One of the catalysts of my inquiry into data harms happened a few years ago when I was using my university’s learning management system. When reviewing my roster, I hovered the cursor over the name of one of my doctoral students and saw that the platform had marked her with one out of three stars, in effect labeling her as in the “lowest third” of students in the course in engagement. This was both puzzling and disturbing as it was such a false depiction—she was consistently highly engaged and active both in class and in correspondence. But the platform’s metric of page views as engagement made her appear otherwise.
Many tech platforms don’t allow instructors or students to delete such labels or to untether at all from algorithms set to compare students with these rank-based metrics. We need to consider what consequences will result when digital labels follow students throughout their educational paths, what longitudinal data capture will mean for the next generation, and how best to systemically prevent emerging, invisible data harms.
One of the key principles of data privacy is the “right to be forgotten”—for data to be able to be deleted. Among the most troubling of emerging technologies I’ve seen in education are blockchain digital ID systems that do not allow for data on an individual’s digital ledger to ever be deleted.
Angwin: There is a law that is supposed to protect student privacy, the Family Educational Rights Protection Act (FERPA). Is it providing any protection?
Marachi: FERPA is intended to protect student data, but unfortunately it’s toothless. While schools that refuse to address FERPA violations may have federal funding withheld from the Department of Education, in practice, this has never happened.
One of the ways that companies can bypass FERPA is to have educational institutions designate them as an educational employee or partner. That way they have full access to the data in the name of supporting student success.
The other problem is that with tech platforms as the current backbone of the education system, in order for students to participate in formal education, they are in effect required to relinquish many aspects of their privacy rights. The current situation appears designed to allow ed tech programs to be in “technical compliance” with FERPA by effectively bypassing its intended protections and allowing vast access to student data.
Angwin: What do you think should be done to mitigate existing risks?
Marachi: There needs to be greater awareness that these data vulnerabilities exist, and we should work collectively to prevent data harms. What might this look like? Algorithmic audits and stronger legislative protections. Beyond these strategies, we also need greater scrutiny of the programs that come knocking on education’s door. One of the challenges is that many of these companies have excellent marketing teams that pitch their products with promises to close achievement gaps, support students’ mental health, improve school climate, strengthen social and emotional learning, support workforce readiness, and more. They’ll use the language of equity, access, and student success, issues that as educational leaders, we care about.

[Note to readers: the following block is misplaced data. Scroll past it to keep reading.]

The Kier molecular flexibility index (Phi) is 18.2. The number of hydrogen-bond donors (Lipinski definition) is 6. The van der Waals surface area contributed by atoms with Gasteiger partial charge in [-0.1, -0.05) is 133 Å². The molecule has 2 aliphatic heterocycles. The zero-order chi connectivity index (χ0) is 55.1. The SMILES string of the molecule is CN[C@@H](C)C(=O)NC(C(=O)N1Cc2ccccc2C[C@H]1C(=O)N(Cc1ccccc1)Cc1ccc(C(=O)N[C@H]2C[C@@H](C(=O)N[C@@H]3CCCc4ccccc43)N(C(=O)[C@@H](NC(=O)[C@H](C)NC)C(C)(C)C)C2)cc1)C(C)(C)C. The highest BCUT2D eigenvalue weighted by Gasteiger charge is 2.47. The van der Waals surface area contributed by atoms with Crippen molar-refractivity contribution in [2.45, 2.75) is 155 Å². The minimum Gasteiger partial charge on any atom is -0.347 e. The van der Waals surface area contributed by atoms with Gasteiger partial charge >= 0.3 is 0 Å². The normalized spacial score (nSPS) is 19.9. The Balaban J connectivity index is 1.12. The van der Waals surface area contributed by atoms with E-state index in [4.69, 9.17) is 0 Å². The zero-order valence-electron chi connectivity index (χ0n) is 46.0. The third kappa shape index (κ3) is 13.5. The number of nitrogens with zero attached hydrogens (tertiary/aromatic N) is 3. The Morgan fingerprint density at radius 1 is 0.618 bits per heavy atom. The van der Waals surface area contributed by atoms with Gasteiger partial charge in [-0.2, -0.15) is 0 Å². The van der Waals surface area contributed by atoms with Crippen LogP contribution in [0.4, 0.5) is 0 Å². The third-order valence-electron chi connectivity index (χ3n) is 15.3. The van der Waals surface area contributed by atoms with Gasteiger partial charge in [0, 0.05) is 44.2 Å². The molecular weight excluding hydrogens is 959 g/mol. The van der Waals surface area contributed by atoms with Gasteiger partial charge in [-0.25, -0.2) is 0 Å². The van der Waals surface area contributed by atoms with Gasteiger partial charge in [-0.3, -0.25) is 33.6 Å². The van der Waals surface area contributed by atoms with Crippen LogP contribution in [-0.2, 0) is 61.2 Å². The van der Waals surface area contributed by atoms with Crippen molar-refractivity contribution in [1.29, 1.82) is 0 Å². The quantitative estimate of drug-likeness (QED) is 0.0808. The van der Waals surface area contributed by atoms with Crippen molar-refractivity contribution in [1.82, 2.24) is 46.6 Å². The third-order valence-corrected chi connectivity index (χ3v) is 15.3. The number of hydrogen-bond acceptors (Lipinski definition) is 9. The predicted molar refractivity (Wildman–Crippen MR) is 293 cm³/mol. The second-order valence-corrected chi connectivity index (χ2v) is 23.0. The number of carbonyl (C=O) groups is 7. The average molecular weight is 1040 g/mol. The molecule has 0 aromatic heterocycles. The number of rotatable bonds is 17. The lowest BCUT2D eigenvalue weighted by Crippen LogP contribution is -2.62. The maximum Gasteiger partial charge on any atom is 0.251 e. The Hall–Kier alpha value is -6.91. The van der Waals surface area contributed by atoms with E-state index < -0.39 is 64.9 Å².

Many of these pitches in the end turn out to be what I call equity doublespeak, or the Theranos-ing of education, meaning there’s a lot of hype without the corresponding delivery on promises. The Hechinger Report has documented numerous examples of high-profile ed tech programs making dubious claims of the efficacy of their products in the K-12 system. We need to engage in ongoing and independent audits of efficacy, data privacy, and analytic practices of these programs to better serve students in our care.
Angwin: You’ve argued that, at the very least, companies implementing new technologies should follow IRB guidelines for working with human subjects. Could you expand on that?
Marachi: Yes, Institutional Review Boards (IRBs) review research to ensure ethical protections of human subjects. Academic researchers are required to provide participants with full informed consent about the risks and benefits of research they’d be involved in and to offer the opportunity to opt out at any time without negative consequences. Corporate researchers, it appears, are allowed free rein to conduct behavioral research without any formal disclosure to students or guardians of the potential risks or harms to their interventions, what data they may be collecting, or how they would be using students’ data. We know of numerous risks and harms documented with the use of online remote proctoring systems, virtual reality, facial recognition, and other emerging technologies, but rarely if ever do we see disclosure of these risks in the implementation of these systems.
If corporate researchers in ed tech firms were to be contractually required by partnering public institutions to adhere to basic ethical protections of the human participants involved in their research, it would be a step in the right direction toward data justice.
P.S. Last week I mistakenly said that Gawker was forced to shut down after a defamation case, but it was actually an invasion of privacy case that brought them down (although they were also sued for defamation). Apologies!
As always, thanks for reading.
Additional Hello World research by Eve Zelickson.